Google: Less Than 1 Percent of Android Devices Run Latest OS
The much touted latest version of Google's Android operating system, dubbed Ice Cream Sandwich (ICS), is running on only 0.6 percent of Android devices according to new stats released by Google Thursday.
ICS is the collective name for the Android 4.0 – Android 4.0.3 builds of the operating system. It leverages elements of Gingerbread (Android 2.3 – Android 2.3.7) and the tablet-centric Honeycomb (Android 3.0 – Android 3.2).
Gingerbread runs the largest percentage of Android devices at 55.5 percent, followed by its predecessor, Froyo (Android 2.2), which runs 30.4 percent of Android devices. The third most prevalent version of the operating system is Éclair (Android 2.1), which runs 8.5 percent of Android devices. The Honeycomb tablet operating system runs 3.3 percent of Android devices.
ICS was announced in October and Google released the source code for the operating system in November. The Samsung Galaxy Nexus, the first Android device to feature the new operating system, was released overseas on Nov. 17. Verizon began selling it to US customers on Dec. 15.
That may not seem like much time, but by way of comparison Apple's iOS 5 attained 20 percent penetration of iPhones and iPads within five days of its release, according to data analytics company Chitika. Several months later, it is the dominant operating system for the platform.
But the Android environment is much more freewheeling than Apple's strictly controlled environment. Whereas Apple insists on acting as the gateway between customers on one side and carriers and device manufacturers on the other when it comes to updates and patches, Google leaves that responsibility to the hardware manufacturers, for the most part. Google only has a direct line on updating the Samsung Galaxy Nexus line of phones. Other Android devices receive updates and patches when and if carriers or device manufacturers choose to push them.
And that's why Android devices tend to be behind the curve when it comes to updated operating systems, explained Harry Sverdlove, chief technology officer of security firm Bit 9.
"There will soon be over half a billion smartphones in use worldwide, with the majority of consumers using their devices for both personal and business use," Sverdlove said. "Smartphones running the Android operating system represent the majority of all new phone purchases. Unlike Apple iOS, RIM BlackBerry or Windows Phone, the phone manufacturer—not the software vendor—is responsible for providing Android software updates to their smartphones."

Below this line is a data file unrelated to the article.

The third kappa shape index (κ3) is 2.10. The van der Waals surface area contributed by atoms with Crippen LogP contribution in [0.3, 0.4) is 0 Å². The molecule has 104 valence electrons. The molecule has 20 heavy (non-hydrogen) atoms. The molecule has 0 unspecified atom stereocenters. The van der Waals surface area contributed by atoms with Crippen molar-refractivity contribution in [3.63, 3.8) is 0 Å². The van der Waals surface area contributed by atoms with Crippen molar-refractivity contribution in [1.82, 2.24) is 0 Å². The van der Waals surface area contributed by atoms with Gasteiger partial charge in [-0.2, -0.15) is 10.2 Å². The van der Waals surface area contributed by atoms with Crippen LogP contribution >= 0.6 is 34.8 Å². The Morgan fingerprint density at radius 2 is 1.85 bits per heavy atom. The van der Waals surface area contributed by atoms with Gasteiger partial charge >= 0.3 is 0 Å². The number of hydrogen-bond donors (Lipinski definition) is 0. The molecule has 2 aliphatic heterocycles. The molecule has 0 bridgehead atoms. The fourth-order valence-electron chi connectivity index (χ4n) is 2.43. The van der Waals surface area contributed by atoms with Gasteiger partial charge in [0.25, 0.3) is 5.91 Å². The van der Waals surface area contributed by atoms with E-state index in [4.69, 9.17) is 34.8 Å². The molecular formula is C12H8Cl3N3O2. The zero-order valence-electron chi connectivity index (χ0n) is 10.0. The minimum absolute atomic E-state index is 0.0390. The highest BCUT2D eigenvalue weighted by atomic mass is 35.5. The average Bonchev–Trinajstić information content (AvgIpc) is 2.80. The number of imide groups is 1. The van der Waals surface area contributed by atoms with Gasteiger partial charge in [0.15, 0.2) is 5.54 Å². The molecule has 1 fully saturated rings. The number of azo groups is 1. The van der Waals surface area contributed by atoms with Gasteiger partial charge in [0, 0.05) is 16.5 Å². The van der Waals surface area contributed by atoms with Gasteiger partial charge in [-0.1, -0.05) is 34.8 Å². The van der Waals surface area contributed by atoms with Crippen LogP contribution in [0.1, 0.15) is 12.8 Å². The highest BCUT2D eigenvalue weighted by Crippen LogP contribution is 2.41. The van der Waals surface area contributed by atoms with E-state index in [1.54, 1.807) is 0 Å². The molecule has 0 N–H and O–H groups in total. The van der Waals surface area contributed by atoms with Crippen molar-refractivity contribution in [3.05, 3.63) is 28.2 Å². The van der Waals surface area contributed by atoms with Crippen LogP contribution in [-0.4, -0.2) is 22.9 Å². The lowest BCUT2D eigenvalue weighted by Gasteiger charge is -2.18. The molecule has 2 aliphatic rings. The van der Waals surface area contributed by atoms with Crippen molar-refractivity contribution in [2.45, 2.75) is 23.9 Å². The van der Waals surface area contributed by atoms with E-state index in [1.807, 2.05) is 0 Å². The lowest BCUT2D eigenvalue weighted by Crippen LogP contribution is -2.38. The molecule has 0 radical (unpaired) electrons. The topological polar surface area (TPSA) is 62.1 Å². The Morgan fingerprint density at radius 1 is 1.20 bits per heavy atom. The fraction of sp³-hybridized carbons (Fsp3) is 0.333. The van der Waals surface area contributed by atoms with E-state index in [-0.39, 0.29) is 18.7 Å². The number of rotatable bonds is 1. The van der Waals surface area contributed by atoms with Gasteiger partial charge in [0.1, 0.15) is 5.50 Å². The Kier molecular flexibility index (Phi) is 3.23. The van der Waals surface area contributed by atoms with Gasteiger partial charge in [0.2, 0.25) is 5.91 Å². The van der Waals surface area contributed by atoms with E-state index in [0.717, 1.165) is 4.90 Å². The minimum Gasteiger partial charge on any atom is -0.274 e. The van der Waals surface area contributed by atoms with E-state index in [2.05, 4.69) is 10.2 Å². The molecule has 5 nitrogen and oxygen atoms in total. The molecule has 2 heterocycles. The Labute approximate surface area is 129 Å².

He added, "Most Android phones come to market at least one major version behind the latest Android release, and they stay around six months behind the update curve moving forward. Manufacturers come out with newer models every 12 to 18 months and quickly end-of-life their previous models, usually well before the two-year contracts most users sign with their carriers. Phone carriers also inject themselves into the process, selling further customized models and sometimes charging data usage for software updates. The result is chaos. As anyone who has ever owned an Android phone can attest, waiting for your phone to receive the latest Android release is like walking through prickly bushes—slow, painful and sometimes buggy (except for the Google Nexus phone, the only model where Google is responsible for the software updates)."
And running an older version of the operating system doesn't just mean you're behind the times, Sverdlove said. It also puts the security of your device at risk. He explained the average smartphone user only spends about 3 percent of their time with a device using it as a phone.
"These are not phones which happen to be "smart"; these are small computers which happen to be phones," he said. "We use them for e-mail, business documents, Web browsing, online shopping, banking and more. They contain our private information and confidential data. We need to start viewing these devices with the same security scrutiny as we view normal computers and laptops."
He added, "All software has vulnerabilities. The Android code is no more vulnerable than Apple iOS or any other operating system. The issue is what happens when a flaw is discovered. The quicker a software update can be distributed, the more secure you are. The longer a device remains outdated with known vulnerabilities, the greater the risk. The Android market has cultivated innovation and significant growth in the smartphone industry, but there are systemic problems in the distribution ecosystem which adversely impact security."